Four of the most disruptive young entrepreneurs

One of the themes for 2016’s Global Entrepreneurship Week is young entrepreneurs. Some people might think that young people lack the experience needed to run a successful business. One look at these disruptive entrepreneurs, who are all under the age of 25 should change your mind though…

Luke Massie, 23, founder of Vibe Tickets

Luke Massie was just 17 years old when he launched his first business, a call centre in Preston. But in 2013, at the age of 20, he launched Vibe Tickets, an alternative, transparent peer-to-peer ticket selling site.

Not only is he building a business that takes on the often shady practice of re-selling tickets, he’s attracting some big names to support him, and raised more than £600,000 in a recent crowdfunding campaign on CrowdCube. 

Massie made it to the final of the Virgin Media Business VOOM competition this year, and received praise from the judges for building something that is tackling an issue experienced across the music and entertainment industry.

Talking to All About Careers about why he launched his business, Massie said: “It all started with a personal experience in navigating the secondary ticketing market. I actually purchased gig tickets for me and a few friends, but unfortunately they had double booked themselves. I didn’t want to waste the tickets (and my money!) or rip anyone off, so I looked for a way to sell the tickets for face value to real fans who perhaps missed out when the tickets were released. Seeing that there wasn’t a free option available at the time, Vibe Tickets was born. I put my tickets on Twitter and ended up selling them – making a fan and my pocket happy! From there, Vibe Tickets was born.”

Eli Wachs, 18, founder of High School HeroesX

Eli Wachs is a social entrepreneur who started High School HeroesX to encourage other high school students to create meaningful change in their communities. High School HeroesX sets challenges to students around the world – from Beijing to Pennsylvania – on a variety of subjects, including food safety, environment and sustainability issues, and mental health.

Wachs was one of the two high school students selected to attend the inaugural Forbes 30 Under 30 Summit and led the first ever XPrize Teen Visioneering programme in 2015.

On his website, he explains why he set up High school HeroesX: “While I’ve followed with amazement contests that XPRIZE has developed and executed, like the Ansari XPRIZE, which gave birth to commercial spaceflight, and the Wendy Schmidt Oil Cleanup XChallenge, as a high school student, I thought it would be great to be able to get classmates and others in the community to participate in a competition that could benefit our community, and we could see the difference we make. What if we took the competitive multiplier effect inherent to XPRIZE, but applied it to doing good locally?”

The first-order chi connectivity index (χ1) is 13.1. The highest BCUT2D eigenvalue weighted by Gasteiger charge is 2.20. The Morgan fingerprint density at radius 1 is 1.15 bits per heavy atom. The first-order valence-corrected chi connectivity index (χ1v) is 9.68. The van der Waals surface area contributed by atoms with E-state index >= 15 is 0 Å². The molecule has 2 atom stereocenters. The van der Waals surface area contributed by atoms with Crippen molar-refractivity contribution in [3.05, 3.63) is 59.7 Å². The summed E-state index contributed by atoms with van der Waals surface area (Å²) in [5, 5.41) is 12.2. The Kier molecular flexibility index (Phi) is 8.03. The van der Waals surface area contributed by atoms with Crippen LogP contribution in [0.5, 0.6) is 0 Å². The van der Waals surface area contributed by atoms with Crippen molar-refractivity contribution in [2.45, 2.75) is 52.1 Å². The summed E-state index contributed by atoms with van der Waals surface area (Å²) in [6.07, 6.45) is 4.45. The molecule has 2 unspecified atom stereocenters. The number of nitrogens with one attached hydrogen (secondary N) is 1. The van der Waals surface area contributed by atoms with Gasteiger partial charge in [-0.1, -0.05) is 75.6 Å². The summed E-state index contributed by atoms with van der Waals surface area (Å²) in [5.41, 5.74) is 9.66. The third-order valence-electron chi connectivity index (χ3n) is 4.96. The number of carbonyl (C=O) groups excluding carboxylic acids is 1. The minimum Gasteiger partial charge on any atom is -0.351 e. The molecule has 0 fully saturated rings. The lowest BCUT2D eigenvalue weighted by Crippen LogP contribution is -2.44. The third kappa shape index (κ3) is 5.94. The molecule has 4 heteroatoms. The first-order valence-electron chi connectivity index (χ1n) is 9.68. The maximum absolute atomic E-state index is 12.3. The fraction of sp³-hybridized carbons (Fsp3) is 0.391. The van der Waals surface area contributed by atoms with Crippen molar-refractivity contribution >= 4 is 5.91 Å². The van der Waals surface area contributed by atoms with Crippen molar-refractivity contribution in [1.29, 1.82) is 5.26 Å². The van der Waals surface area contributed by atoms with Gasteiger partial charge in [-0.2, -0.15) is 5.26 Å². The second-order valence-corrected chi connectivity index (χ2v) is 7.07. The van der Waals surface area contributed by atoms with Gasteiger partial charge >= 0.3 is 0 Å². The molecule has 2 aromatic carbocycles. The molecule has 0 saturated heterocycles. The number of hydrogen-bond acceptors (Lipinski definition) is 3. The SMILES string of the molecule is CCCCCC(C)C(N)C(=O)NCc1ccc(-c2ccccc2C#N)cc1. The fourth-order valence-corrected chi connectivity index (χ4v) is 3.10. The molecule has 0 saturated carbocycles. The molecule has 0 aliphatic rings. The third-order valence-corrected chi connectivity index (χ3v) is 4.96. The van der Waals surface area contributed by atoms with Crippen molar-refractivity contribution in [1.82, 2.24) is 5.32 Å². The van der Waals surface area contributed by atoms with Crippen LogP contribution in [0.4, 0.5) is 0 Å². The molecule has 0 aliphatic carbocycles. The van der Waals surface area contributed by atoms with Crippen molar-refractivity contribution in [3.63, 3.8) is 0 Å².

Noa Mintz, 16, founder of Nannies By Noa

At the age of 12, Noa Mintz had already secured caregivers for her own family and was in the process of recruiting for other families. She launched Nannies By Noa in August 2012, which was built around her innovative approach of matching families and caregivers. She aims to raise the bar of what to expect from a caregiver, making it standard practice for her nannies to be active and engaged participants in the lives of the children they care for.

In 2014, Mintz made the decision to hire a CEO to run the business on a day to day basis, freeing her up to complete her school work.

She told CNN that the idea for the business came after a challenge set in jest by her mother to find a better babysitter for their family. She did that – and then started helping her mother’s friends to find nannies too. “I found it fun to get to know a family and their needs – and find a babysitter who matched that,” she explained. “I really had no expectations but I figured I’d try.”

James Anderson, 19, co-founder of Zest

James Anderson and his co-founder George Streten developed the idea for Zest (formerly known as Space Lounges) while they were still at school studying for their A Levels and GCSEs.

James explained to the Huffington Post where the idea came from: “For the past three years or so, I’ve been working out of coffee shops. I only did this because all my friends were too. It wasn’t until recently that I started getting really frustrated about the service and environment. Having a background in web and app development, where I started building websites at the age of seven and apps at the age of thirteen, I began to question why these frustrations could not be solved with technology.

“Space Lounges is the next-generation coffee lounge that is on a mission to bring fun back to the high-street, with a beautiful and intelligent smartphone app where you are able to order on demand, discover exciting new products, receive invites to sensational live events and enjoy the finest customer service. Space Lounges is more than a coffee lounge; it’s a lifestyle.”

They attracted support from high profile people, including Stephen Fry, who said that he hoped the team would stay focused on “inspiring people and creating things that are, as they said of the first Apple Mac, ‘insanely great’”.

These are just a small selection of some of the best young entrepreneurs out there. For more on youth entrepreneurship, check out Global Entrepreneurship Week and join the conversation online via the #GEW2016 hashtag.


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